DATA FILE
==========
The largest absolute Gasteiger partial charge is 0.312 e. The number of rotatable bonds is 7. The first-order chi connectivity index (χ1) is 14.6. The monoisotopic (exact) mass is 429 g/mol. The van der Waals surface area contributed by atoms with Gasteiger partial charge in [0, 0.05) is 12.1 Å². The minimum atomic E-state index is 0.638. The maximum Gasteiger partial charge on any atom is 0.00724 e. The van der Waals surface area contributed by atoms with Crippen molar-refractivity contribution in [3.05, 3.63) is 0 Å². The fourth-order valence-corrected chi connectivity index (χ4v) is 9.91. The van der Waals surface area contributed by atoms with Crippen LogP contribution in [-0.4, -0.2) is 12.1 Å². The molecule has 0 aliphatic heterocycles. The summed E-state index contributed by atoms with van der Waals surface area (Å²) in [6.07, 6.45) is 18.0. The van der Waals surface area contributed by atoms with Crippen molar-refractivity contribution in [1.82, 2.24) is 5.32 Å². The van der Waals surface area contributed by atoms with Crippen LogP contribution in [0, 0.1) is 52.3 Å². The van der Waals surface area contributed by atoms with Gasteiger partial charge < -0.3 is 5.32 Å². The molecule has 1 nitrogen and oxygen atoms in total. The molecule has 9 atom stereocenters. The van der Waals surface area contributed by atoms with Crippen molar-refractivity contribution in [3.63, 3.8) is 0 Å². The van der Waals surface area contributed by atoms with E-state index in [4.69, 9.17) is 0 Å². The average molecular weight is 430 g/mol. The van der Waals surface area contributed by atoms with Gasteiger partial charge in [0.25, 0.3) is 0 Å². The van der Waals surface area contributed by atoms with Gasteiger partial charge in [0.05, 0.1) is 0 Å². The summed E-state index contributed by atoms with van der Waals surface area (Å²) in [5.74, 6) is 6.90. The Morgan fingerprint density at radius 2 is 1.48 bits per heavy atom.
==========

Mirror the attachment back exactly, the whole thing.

The largest absolute Gasteiger partial charge is 0.312 e. The number of rotatable bonds is 7. The first-order chi connectivity index (χ1) is 14.6. The monoisotopic (exact) mass is 429 g/mol. The van der Waals surface area contributed by atoms with Gasteiger partial charge in [0, 0.05) is 12.1 Å². The minimum atomic E-state index is 0.638. The maximum Gasteiger partial charge on any atom is 0.00724 e. The van der Waals surface area contributed by atoms with Crippen molar-refractivity contribution in [3.05, 3.63) is 0 Å². The fourth-order valence-corrected chi connectivity index (χ4v) is 9.91. The van der Waals surface area contributed by atoms with Crippen LogP contribution in [-0.4, -0.2) is 12.1 Å². The molecule has 0 aliphatic heterocycles. The summed E-state index contributed by atoms with van der Waals surface area (Å²) in [6.07, 6.45) is 18.0. The van der Waals surface area contributed by atoms with Crippen molar-refractivity contribution in [1.82, 2.24) is 5.32 Å². The van der Waals surface area contributed by atoms with Crippen LogP contribution in [0, 0.1) is 52.3 Å². The van der Waals surface area contributed by atoms with Gasteiger partial charge < -0.3 is 5.32 Å². The molecule has 1 nitrogen and oxygen atoms in total. The molecule has 9 atom stereocenters. The van der Waals surface area contributed by atoms with Crippen molar-refractivity contribution in [3.63, 3.8) is 0 Å². The van der Waals surface area contributed by atoms with E-state index in [4.69, 9.17) is 0 Å². The average molecular weight is 430 g/mol. The van der Waals surface area contributed by atoms with Gasteiger partial charge in [0.25, 0.3) is 0 Å². The van der Waals surface area contributed by atoms with Gasteiger partial charge in [0.05, 0.1) is 0 Å². The summed E-state index contributed by atoms with van der Waals surface area (Å²) in [5.74, 6) is 6.90. The Morgan fingerprint density at radius 2 is 1.48 bits per heavy atom.